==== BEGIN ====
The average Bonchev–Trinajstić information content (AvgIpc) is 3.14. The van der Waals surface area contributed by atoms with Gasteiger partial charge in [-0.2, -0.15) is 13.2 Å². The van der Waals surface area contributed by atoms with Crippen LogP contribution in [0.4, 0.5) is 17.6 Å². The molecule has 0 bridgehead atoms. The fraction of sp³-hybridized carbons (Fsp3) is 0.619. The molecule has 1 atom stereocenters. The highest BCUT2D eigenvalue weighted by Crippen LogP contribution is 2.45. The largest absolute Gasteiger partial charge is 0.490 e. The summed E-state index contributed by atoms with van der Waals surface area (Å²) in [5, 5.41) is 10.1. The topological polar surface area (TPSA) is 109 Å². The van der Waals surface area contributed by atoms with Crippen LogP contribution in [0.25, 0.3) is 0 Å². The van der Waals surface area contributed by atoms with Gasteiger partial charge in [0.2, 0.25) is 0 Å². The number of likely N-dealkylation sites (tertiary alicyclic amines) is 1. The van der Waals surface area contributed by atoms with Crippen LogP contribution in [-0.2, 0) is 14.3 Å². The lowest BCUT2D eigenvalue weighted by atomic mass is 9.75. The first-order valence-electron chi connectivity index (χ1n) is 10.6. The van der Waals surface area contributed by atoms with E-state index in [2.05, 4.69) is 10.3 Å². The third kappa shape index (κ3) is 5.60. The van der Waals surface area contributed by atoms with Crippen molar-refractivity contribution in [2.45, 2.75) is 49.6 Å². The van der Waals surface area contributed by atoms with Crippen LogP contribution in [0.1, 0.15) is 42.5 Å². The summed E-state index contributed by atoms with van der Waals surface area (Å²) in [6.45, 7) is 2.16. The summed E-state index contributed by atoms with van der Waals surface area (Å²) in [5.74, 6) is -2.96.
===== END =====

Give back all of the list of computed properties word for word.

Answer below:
The average Bonchev–Trinajstić information content (AvgIpc) is 3.14. The van der Waals surface area contributed by atoms with Gasteiger partial charge in [-0.2, -0.15) is 13.2 Å². The van der Waals surface area contributed by atoms with Crippen LogP contribution in [0.4, 0.5) is 17.6 Å². The molecule has 0 bridgehead atoms. The fraction of sp³-hybridized carbons (Fsp3) is 0.619. The molecule has 1 atom stereocenters. The highest BCUT2D eigenvalue weighted by Crippen LogP contribution is 2.45. The largest absolute Gasteiger partial charge is 0.490 e. The summed E-state index contributed by atoms with van der Waals surface area (Å²) in [5, 5.41) is 10.1. The topological polar surface area (TPSA) is 109 Å². The van der Waals surface area contributed by atoms with Crippen LogP contribution in [0.25, 0.3) is 0 Å². The van der Waals surface area contributed by atoms with Gasteiger partial charge in [0.2, 0.25) is 0 Å². The number of likely N-dealkylation sites (tertiary alicyclic amines) is 1. The van der Waals surface area contributed by atoms with Crippen LogP contribution in [-0.2, 0) is 14.3 Å². The lowest BCUT2D eigenvalue weighted by atomic mass is 9.75. The first-order valence-electron chi connectivity index (χ1n) is 10.6. The van der Waals surface area contributed by atoms with E-state index in [2.05, 4.69) is 10.3 Å². The third kappa shape index (κ3) is 5.60. The van der Waals surface area contributed by atoms with Crippen molar-refractivity contribution in [2.45, 2.75) is 49.6 Å². The van der Waals surface area contributed by atoms with Crippen LogP contribution in [0.1, 0.15) is 42.5 Å². The summed E-state index contributed by atoms with van der Waals surface area (Å²) in [6.45, 7) is 2.16. The summed E-state index contributed by atoms with van der Waals surface area (Å²) in [5.74, 6) is -2.96.